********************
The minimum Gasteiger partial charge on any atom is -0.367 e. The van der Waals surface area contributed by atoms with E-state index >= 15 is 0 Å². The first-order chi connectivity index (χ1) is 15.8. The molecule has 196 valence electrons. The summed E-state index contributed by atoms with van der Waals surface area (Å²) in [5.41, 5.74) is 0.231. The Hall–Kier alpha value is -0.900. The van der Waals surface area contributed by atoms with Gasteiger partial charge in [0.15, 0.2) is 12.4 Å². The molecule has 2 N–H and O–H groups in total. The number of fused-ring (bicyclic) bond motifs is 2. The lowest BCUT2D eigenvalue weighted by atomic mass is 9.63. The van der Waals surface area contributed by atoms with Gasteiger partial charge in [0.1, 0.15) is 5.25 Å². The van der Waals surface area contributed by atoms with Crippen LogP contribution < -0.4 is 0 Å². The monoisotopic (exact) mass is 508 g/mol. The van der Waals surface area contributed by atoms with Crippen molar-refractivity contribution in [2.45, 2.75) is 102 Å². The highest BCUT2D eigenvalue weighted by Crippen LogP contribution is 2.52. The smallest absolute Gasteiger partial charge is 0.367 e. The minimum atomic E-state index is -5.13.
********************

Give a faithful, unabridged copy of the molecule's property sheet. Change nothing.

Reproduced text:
The minimum Gasteiger partial charge on any atom is -0.367 e. The van der Waals surface area contributed by atoms with E-state index >= 15 is 0 Å². The first-order chi connectivity index (χ1) is 15.8. The molecule has 196 valence electrons. The summed E-state index contributed by atoms with van der Waals surface area (Å²) in [5.41, 5.74) is 0.231. The Hall–Kier alpha value is -0.900. The van der Waals surface area contributed by atoms with Gasteiger partial charge in [0.15, 0.2) is 12.4 Å². The molecule has 2 N–H and O–H groups in total. The number of fused-ring (bicyclic) bond motifs is 2. The lowest BCUT2D eigenvalue weighted by atomic mass is 9.63. The van der Waals surface area contributed by atoms with Gasteiger partial charge in [0.1, 0.15) is 5.25 Å². The van der Waals surface area contributed by atoms with Crippen LogP contribution < -0.4 is 0 Å². The monoisotopic (exact) mass is 508 g/mol. The van der Waals surface area contributed by atoms with Crippen molar-refractivity contribution in [2.45, 2.75) is 102 Å². The highest BCUT2D eigenvalue weighted by Crippen LogP contribution is 2.52. The smallest absolute Gasteiger partial charge is 0.367 e. The minimum atomic E-state index is -5.13.